If you fall behind in your payments, your creditors may threaten to seize the property used as collateral for the payment. There are only four legal reasons a creditor can seize your property.
- When you get credit to purchase a specific item and agree to use that item as collateral
- When the creditor insists that you put up household goods as collateral for a loan
- Execution of a court judgment
- Rent to own transactions
Most of these threats won’t be acted on by the creditor. Considering the depreciation value of the item, and the costs involved in hiring someone to take the property, store it and then sell it, it often just isn’t worth the costs involved in seizing it.
Cannot Enter Your Home
While a lender does not have the right to enter your home and seize the property, you will want to cooperate with the sheriff or another government official there to take the property.
Filing bankruptcy can help protect your household goods from being repossessed or seized. When you file your paperwork with the court, an automatic stay goes into effect, stopping all collection attempts against you from harassing phone calls and letters, wage garnishments, judgments and threats of seizing your property.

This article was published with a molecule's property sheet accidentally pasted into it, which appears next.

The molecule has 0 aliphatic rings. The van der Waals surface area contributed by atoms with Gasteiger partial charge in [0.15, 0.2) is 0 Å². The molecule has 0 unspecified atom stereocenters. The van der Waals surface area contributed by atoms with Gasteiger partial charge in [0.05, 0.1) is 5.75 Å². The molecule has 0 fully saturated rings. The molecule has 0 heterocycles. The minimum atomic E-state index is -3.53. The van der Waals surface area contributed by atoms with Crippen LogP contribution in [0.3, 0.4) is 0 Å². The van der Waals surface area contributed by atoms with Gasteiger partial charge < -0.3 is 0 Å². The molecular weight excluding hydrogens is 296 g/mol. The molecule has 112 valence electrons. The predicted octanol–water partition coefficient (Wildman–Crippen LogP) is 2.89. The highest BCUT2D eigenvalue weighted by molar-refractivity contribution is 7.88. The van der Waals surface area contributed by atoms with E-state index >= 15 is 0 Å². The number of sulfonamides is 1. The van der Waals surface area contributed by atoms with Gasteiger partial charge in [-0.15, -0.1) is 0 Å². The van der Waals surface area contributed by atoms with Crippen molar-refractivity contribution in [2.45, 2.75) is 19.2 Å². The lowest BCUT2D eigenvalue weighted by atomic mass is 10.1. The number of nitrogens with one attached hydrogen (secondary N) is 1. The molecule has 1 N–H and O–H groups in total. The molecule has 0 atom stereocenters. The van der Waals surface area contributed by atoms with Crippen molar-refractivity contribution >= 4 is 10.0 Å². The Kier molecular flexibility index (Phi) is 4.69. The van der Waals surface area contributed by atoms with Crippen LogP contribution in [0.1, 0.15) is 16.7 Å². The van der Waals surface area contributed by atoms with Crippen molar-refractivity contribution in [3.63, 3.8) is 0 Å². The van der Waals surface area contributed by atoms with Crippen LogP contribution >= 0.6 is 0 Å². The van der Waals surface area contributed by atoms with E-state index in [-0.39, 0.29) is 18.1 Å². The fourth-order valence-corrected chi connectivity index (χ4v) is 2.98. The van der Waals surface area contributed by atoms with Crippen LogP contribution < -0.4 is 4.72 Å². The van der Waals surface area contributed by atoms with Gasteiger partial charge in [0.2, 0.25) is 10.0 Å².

Most household goods are exempt in bankruptcy, meaning you are allowed to keep them after your bankruptcy is completed. If the property is not exempt, you will have the option of paying what the property is worth and not what is due on the loan. This is called “redemption,” and you can end up paying far less than what is due on the loan.
If you are receiving threats of your household goods being seized, contact a Hidalgo County bankruptcy attorney to find out what you can do to protect your assets.